Remember that nothing is small in the eyes of God. Do all that you do with love.
- St. Theresa of Lisieux
Today I am pondering small things, and leaving the big things to those who can do them. It isn't a cop out. It is where I am at. It is what I can do. It is how I can love.
In an attempt to increase my productivity and reduce anxiety, I have gone back to studying scripture first thing in the morning - Stop right there! Some of you reading this have just shut down your receptors, haven't you? Why? Is my meditative practice such a threat? Are you afraid you might read something that conflicts with your belief system? Hear me out then, please.
As an author, I have tried not to offend with my "world view", believing that a good story needs to be shared. I didn't want the world I created to be only for those who think like me, and, trusted that if someone wanted to dive deeper for meanings they could, while those just looking for a little escapism could find that, too - much like C.S. Lewis did with The Chronicles of Narnia.
Lewis lived in a time when good writing was appreciated despite personally held points of view. He, along with Chesterton, Tolkien and other Christians were widely read in their time because of the quality of their work, not because the reader always agreed with their morality, which was openly displayed. Though I don't claim the same intellectual depth or comparable ability to entertain as these greats, I do share Chesterton's and Tolkien's profession of faith. (Lewis made an effort to avoid espousing any particular denomination.) Yet, despite believing, I have rarely shared anything online that acknowledges my religious beliefs, fearing it could turn off a large segment of readers. I do it for you, right? Trying not to offend you.
Why, then, did I feel so convicted this morning when I pulled out my Bible?
Fence sitting has it's downside - kind of like going to college for four years and never declaring a major; who can tell what you actually know?
Even God, it seems, wants to see the proof in the pudding. There is a verse in Matthew's gospel (bear with me, agnostic and atheist friends) that says "Everyone who acknowledges me before others, I will also acknowledge before my Father in heaven, but whoever denies me before others, I also will deny before my Father in Heaven." You may or may not believe in God, as is your prerogative, and if you definitely don't, then that scripture verse shouldn't bother you at all! The fact that I believe He gave you the free will to decide that shouldn't affect my ability to entertain you any more than it affects, say, your choice of a dentist or grocer. Or is it that words are more of a threat than dental drills and produce aisles? Are my "subliminal powers of persuasion" going to keep you from enjoying a romp through enchanted landscapes with fantastical creatures, any more than price markdowns and colorful signage are going to make you switch toothpaste brands, or give up shopping for food? Maybe. Maybe not.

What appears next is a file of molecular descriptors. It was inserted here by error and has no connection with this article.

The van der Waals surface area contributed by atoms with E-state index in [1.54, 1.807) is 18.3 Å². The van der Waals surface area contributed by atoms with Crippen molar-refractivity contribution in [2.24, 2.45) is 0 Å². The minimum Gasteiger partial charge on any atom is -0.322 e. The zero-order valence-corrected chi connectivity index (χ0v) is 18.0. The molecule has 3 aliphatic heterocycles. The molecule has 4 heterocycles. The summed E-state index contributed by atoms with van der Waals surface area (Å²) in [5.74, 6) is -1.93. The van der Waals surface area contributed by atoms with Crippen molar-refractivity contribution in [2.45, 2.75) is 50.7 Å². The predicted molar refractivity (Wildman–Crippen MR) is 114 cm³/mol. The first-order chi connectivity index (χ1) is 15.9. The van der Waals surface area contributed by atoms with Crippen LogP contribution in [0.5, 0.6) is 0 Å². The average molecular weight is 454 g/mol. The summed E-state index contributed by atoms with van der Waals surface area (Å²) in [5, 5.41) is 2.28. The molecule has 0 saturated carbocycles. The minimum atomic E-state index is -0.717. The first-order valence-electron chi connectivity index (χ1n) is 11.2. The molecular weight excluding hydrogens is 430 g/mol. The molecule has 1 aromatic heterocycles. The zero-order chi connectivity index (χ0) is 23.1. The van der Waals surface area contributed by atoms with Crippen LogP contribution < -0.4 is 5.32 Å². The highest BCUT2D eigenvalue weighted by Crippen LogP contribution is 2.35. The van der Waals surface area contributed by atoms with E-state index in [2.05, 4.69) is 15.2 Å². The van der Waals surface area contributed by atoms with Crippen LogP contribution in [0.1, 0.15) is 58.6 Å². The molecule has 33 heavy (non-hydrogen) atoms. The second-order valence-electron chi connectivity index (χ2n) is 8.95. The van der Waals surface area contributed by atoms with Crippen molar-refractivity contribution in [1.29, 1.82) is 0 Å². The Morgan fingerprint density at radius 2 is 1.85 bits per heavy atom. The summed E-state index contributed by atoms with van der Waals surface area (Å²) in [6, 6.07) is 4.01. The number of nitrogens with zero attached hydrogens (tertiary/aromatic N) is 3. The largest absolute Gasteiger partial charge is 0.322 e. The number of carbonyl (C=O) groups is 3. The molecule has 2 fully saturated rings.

I like to look for what unites, rather than what divides us; that is a major theme in my work. However, I weary of pretending I don't have a system of belief, that I am unerringly neutral. I am tired of sitting on the fence. There is too much polarization in the world we live in today and, yes, I would rather not add to it, though I would like to grow. In order to grow, I first need to acknowledge where, and who, I am. I am a Christian. Not always a very good one, but that goes without saying.
In my mind, we are ALL God's children, naive in our understanding of what is, and what is yet to be...
...and understanding only grows when we are open to growth.